In Defense of the Neighborhood Expert: A Steven Cohen Rebuttal
Mr. Miller begins by stating: "Just as walking through the kitchen doesn't make you a chef, living in a neighborhood doesn't make you a neighborhood expert." This statement as a standalone observation is absolutely true. However, he erroneously concludes that NOBODY who walks through the kitchen is a chef and by implication that NONE of the real estate agents who reside in a particular neighborhood offer greater value for the fact that they are intimately acquainted with a neighborhood and often many of the homes within its borders. True neighborhood experts can let you know which developers are among the easier with whom to work and which ones tend to deliver quality. They can tell you which locations are prone to flooding and whether the property you are considering is next to a noisy rooming house. They can offer you a read as to which lenders are currently delivering on their promises in the marketplace. They can advise you as to which home improvements will return the greatest amount when you go to sell. One would be lucky to find all of this information anywhere and a good agent is the only source from which you can get it all in one place.
Further, he fundamentally misunderstands the information age by suggesting that consumer access to MLS negates the benefit of engaging a real estate agent. While the abundance of information now freely available in all fields has indeed diminished the role that the dilettante practitioner has to play, it has actually increased the value of the local expert. The effect of today's information overload has been to raise the bar above which all professionals must rise in delivering value to consumers, by discerning which information is relevant, how it should be interpreted and conveyed to customers.
It is ironic that Mr. Miller is in the appraisal business. Though Zillow and other sites estimate property values, he would probably agree that a licensed appraiser can usually do so more accurately. Perhaps his perspective that neighborhood specialization is not important is borne of the fact that appraisers often conduct their business in a variety of locales. From my perspective, however, appraisers frequently rely upon neighborhood agents for information that they are somehow not able to obtain online or elsewhere. I know this because I receive numerous calls monthly from appraisers inquiring about the condition and relative merits of specific properties.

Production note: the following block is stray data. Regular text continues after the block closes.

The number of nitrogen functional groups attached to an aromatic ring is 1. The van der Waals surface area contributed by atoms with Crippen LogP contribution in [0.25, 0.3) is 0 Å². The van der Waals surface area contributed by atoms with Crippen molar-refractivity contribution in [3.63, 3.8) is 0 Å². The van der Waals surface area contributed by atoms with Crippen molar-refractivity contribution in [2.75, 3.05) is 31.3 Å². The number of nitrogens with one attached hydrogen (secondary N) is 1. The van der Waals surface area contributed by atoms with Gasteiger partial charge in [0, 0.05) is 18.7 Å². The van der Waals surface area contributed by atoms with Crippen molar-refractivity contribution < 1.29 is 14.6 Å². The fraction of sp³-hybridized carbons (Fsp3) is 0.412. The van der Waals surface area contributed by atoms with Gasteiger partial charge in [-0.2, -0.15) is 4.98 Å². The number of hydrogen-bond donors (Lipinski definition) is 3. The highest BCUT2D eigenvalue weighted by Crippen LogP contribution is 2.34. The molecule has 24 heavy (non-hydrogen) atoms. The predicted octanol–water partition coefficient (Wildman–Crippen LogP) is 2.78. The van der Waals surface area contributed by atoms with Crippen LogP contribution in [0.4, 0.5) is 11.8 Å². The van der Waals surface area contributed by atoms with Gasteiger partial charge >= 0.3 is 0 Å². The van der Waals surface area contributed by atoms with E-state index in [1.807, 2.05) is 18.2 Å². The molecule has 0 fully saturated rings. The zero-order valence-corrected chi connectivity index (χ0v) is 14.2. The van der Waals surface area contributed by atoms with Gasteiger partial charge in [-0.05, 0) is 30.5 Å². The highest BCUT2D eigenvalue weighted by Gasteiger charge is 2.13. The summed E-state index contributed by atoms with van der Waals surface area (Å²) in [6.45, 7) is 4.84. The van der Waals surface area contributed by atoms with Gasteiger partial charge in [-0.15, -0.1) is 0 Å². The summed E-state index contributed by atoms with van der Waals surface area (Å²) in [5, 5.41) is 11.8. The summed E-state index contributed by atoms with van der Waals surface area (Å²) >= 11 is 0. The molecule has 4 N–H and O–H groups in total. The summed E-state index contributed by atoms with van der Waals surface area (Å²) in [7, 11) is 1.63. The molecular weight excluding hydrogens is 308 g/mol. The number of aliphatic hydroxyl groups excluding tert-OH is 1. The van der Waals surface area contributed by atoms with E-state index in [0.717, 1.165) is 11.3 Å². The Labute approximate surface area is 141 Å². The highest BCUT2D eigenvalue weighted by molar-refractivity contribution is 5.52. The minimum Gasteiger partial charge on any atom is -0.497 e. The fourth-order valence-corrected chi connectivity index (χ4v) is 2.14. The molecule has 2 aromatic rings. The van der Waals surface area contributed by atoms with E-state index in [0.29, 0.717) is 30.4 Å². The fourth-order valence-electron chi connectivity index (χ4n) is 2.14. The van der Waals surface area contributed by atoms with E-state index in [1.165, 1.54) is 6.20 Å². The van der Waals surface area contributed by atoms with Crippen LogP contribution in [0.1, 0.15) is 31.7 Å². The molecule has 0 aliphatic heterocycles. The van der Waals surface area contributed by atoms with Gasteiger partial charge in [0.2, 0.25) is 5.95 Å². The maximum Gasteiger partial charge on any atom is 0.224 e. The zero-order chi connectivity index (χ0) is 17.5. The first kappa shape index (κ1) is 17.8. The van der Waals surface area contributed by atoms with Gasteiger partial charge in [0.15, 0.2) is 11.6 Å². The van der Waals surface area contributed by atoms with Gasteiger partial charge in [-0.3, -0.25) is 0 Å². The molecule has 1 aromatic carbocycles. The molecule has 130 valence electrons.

Mr. Miller impugns the integrity of real estate agents by suggesting that they will always tell you it is a good time to buy. If he were privy to the many conversations we have with clients regarding the timing of a home purchase, he would understand the many factors that influence purchasing decisions. Neither agents nor economists cannot identify the exact time that markets peak or bottom out. Many agents can readily point to multiple purchases made within their markets in any given year that have stood the test of time and have appreciated every year notwithstanding the movement of the broader market. For those buyers who have purchased in markets that have depreciated, good agents have assisted them in selecting properties that are relatively insulated against the downturn. People purchase homes for many reasons and among them is to actually find a home in which to live. When the time is right for one to buy a home, the key decision is often not whether to do so, but rather which home will best meet the buyer's needs and is likeliest to retain its value and appreciate over time.
It is not clear from where Mr. Miller's personal bias against real estate agents comes, but it would be more honest of him to admit that he has one. Suggesting that a neighborhood agent whose career has been spent living and working in a specific market adds no value to the real estate transaction seems based in prejudice rather than reality.